Bruce Soord

Bruce Soord Solo AlbumThe self-titled solo album by the Pineapple Thief mainman is a thing of beauty, with echoes of Guy Garvey, recent Anathema and Steven Wilson at his less bombastic. It’s an album of soaring atmospheric soundscapes, often semi-acoustic but always hugely melodic, with arrangements varying from acoustic minimalism to richly layered. It takes one unexpected sharp left turn early on with the disco-funk of “The Odds”, but the gorgeously dreamy “Born in Delusion” and “Familiar Patterns” are far more representative of the album. Quite different in mood to The Pineapple Thief, but a very enjoyable record.

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Silver Fragments In The Mind of the Departed

A rather splendid live improvisation from Chantel McGregor’s recent gig in Brighton. Reminds me of some of King Crimson’s work from the Starless and Bible Black era, which starts sounding like tuning up, then a theme develops and builds.

Thanks to occasional commenter Steve Hughes for sending me the link, and Chantel herself for letting me post it here.

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Chantel McGregor – Take the Power

Chantel McGregor’s dark and spooky video for the lead track from her new album “Lose Control”.

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Chantel McGregor – Lose Control

Chantel McGregor - Lose ControlIt’s been four years since Chantel McGregor released her début album “Like No Other”. She’s been working on the follow-up for over a year, and many of the new songs have been lighting up the live set for quite a while.

She describes the concept behind the album as Southern Gothic; while it’s not a full-blown concept album with a narrative, the theme of loss of control in the album’s title recurs across many of the songs. To quote Chantel, she immersed herself in the “sinister, dark world of depravation, magic and voodoo, writing most of the songs from the perspective of the disturbed flawed characters“. It’s all rather different from the first album.

The album starts off with a bang with “Take the Power”, rocking out in a similar vein as the live favourite “Caught Out” from “Like No Other”. The grunge-influenced “Your Fever” has an interesting structure; it starts out dense and claustrophobic with a single battering chord in the verse, then opening out with a spiralling second part. The dynamics and use of strings for colour stand out. The strings even sound like Mellotron at one point; like Nirvana jamming with King Crimson. After that, “Burn Your Anger” is a more conventional driving hard rocker with a brief but very explosive solo.

Then the mood changes with “Anaesthetize”. There’s always been an acoustic side to Chantel’s music, originally expressed through stripped-down covers. This one is an original, a beautiful vocal accompanied with delicate and understated guitar work with subtle use of strings.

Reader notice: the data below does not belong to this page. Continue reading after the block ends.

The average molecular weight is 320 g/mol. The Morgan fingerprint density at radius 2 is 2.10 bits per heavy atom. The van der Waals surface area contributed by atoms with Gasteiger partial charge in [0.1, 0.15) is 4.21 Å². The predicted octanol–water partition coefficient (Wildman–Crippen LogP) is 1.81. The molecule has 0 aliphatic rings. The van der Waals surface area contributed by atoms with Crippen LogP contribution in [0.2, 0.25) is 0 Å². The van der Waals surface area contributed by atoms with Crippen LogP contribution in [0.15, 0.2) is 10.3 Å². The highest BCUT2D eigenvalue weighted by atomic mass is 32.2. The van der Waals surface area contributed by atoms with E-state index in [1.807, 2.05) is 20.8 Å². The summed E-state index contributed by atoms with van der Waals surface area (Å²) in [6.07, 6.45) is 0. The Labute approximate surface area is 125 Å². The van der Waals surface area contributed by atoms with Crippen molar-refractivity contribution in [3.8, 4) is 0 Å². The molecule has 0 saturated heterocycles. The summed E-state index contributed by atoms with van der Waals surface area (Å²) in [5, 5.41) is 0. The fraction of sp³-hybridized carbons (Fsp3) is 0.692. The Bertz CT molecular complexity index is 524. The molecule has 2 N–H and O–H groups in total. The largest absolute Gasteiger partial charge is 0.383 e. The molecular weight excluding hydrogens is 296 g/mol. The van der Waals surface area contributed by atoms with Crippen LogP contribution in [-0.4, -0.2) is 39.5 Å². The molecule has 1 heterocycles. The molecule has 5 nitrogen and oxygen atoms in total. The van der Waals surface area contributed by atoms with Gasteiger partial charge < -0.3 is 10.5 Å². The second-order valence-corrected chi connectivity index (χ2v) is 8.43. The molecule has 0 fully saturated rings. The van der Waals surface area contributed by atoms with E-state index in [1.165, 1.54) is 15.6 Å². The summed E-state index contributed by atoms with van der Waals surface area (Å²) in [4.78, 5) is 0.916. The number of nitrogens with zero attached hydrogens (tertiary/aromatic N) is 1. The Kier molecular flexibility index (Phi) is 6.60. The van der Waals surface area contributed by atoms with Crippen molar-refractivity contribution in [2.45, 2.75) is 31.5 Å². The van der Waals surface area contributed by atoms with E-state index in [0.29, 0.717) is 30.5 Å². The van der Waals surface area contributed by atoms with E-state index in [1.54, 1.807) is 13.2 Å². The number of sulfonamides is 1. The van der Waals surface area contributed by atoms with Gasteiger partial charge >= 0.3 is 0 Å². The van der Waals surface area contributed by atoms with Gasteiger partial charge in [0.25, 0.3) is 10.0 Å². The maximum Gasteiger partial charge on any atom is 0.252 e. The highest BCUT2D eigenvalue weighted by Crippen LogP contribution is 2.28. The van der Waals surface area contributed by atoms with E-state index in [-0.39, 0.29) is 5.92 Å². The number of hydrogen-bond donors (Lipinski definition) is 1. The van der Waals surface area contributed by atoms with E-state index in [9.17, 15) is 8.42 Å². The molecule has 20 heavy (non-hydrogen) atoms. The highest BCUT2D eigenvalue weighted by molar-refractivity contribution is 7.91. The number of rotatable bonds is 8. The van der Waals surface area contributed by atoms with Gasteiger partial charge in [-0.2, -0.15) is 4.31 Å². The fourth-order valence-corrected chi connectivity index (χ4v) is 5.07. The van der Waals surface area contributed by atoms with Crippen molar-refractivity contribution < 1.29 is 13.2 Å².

Then it’s back to rocking out. “Southern Belle” with it’s bluesy riff and the opening line “I’ve been dancing with The Devil since the day that I was born” is the most out-and-out blues song on this record. There’s also a blues element in the Zeppelinesque serpentine riff of the title track.

After the album’s second delicately beautiful acoustic track, “Home”, “Killing Time” is the hardest rocking track on the album. The spiralling riff has a modern feel, with something of the vibe of contemporary bands such as Muse. Then in complete contrast again, the dark brooding “Eternal Dream” on unaccompanied electric guitar is Chantel’s tribute to the late Jeff Buckley.

The album ends with “Walk On Land”, the most ambitious song on the album, inspired by Steven Wilson’s modern take on progressive rock. It builds from from an acoustic intro, a chorus with complex layered vocal harmonies, an atmospheric instrumental section featuring piano and strings, ending with a superb extended solo, the sole lengthy guitar workout on the record.

The whole album shows Chantel’s growing talents as a songwriter, guitarist and singer. On this record her guitar playing puts the emphasis on riffs, and takes a less-is-more approach when it comes to soloing; the darker, denser sound is more Jimmy Page than Jimi Hendrix. It shows her great versatility as a vocalist; able to belt out hard rockers as well as delicate ballads. The vocals on “Eternal Dream” and “Walk on Land” at the end of the album are especially stunning.

It’s a very different beast from Chantel’s début. That was partly a singer-songwriter record and partly a blues-rock guitar record, and was really more a collection of songs. This one in contrast flows as a coherent album, far more hard rock than blues, though the acoustic numbers add variety and complement the heavier songs. It combines elements of 60s and 70s classic rock with far more modern sounds. And at just over forty minutes in length it doesn’t overstay its welcome; there’s absolutely no filler.

It’s been a long wait for this album, but it’s well worth the wait.